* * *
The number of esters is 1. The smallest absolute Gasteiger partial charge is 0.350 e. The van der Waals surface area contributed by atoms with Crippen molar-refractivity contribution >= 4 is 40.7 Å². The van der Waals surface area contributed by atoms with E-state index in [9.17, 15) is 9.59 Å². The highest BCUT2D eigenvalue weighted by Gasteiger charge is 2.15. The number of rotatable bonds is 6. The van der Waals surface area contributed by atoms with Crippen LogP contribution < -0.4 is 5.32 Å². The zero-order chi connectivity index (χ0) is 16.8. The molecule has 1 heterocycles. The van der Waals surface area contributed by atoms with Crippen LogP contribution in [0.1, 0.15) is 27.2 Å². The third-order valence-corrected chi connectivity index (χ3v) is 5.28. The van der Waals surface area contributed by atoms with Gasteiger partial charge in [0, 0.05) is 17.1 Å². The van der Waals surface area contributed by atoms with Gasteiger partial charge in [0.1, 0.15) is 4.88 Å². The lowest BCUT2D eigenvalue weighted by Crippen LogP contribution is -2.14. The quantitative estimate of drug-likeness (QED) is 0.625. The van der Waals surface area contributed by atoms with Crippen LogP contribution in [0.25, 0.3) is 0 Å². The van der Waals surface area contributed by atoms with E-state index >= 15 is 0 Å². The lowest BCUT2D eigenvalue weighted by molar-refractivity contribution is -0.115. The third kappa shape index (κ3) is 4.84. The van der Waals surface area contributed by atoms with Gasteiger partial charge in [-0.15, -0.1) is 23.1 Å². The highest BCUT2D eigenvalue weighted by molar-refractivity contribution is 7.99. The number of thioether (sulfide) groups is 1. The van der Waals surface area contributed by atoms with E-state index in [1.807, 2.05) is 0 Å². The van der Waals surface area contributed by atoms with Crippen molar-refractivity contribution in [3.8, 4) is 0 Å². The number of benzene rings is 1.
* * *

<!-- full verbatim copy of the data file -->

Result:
The number of esters is 1. The smallest absolute Gasteiger partial charge is 0.350 e. The van der Waals surface area contributed by atoms with Crippen molar-refractivity contribution >= 4 is 40.7 Å². The van der Waals surface area contributed by atoms with E-state index in [9.17, 15) is 9.59 Å². The highest BCUT2D eigenvalue weighted by Gasteiger charge is 2.15. The number of rotatable bonds is 6. The van der Waals surface area contributed by atoms with Crippen LogP contribution < -0.4 is 5.32 Å². The zero-order chi connectivity index (χ0) is 16.8. The molecule has 1 heterocycles. The van der Waals surface area contributed by atoms with Crippen LogP contribution in [0.1, 0.15) is 27.2 Å². The third-order valence-corrected chi connectivity index (χ3v) is 5.28. The van der Waals surface area contributed by atoms with Gasteiger partial charge in [0, 0.05) is 17.1 Å². The van der Waals surface area contributed by atoms with Gasteiger partial charge in [0.1, 0.15) is 4.88 Å². The lowest BCUT2D eigenvalue weighted by Crippen LogP contribution is -2.14. The quantitative estimate of drug-likeness (QED) is 0.625. The van der Waals surface area contributed by atoms with Crippen LogP contribution in [0.25, 0.3) is 0 Å². The van der Waals surface area contributed by atoms with E-state index >= 15 is 0 Å². The lowest BCUT2D eigenvalue weighted by molar-refractivity contribution is -0.115. The third kappa shape index (κ3) is 4.84. The van der Waals surface area contributed by atoms with Gasteiger partial charge in [-0.15, -0.1) is 23.1 Å². The highest BCUT2D eigenvalue weighted by molar-refractivity contribution is 7.99. The number of thioether (sulfide) groups is 1. The van der Waals surface area contributed by atoms with E-state index in [1.807, 2.05) is 0 Å². The van der Waals surface area contributed by atoms with Crippen molar-refractivity contribution in [3.8, 4) is 0 Å². The number of benzene rings is 1.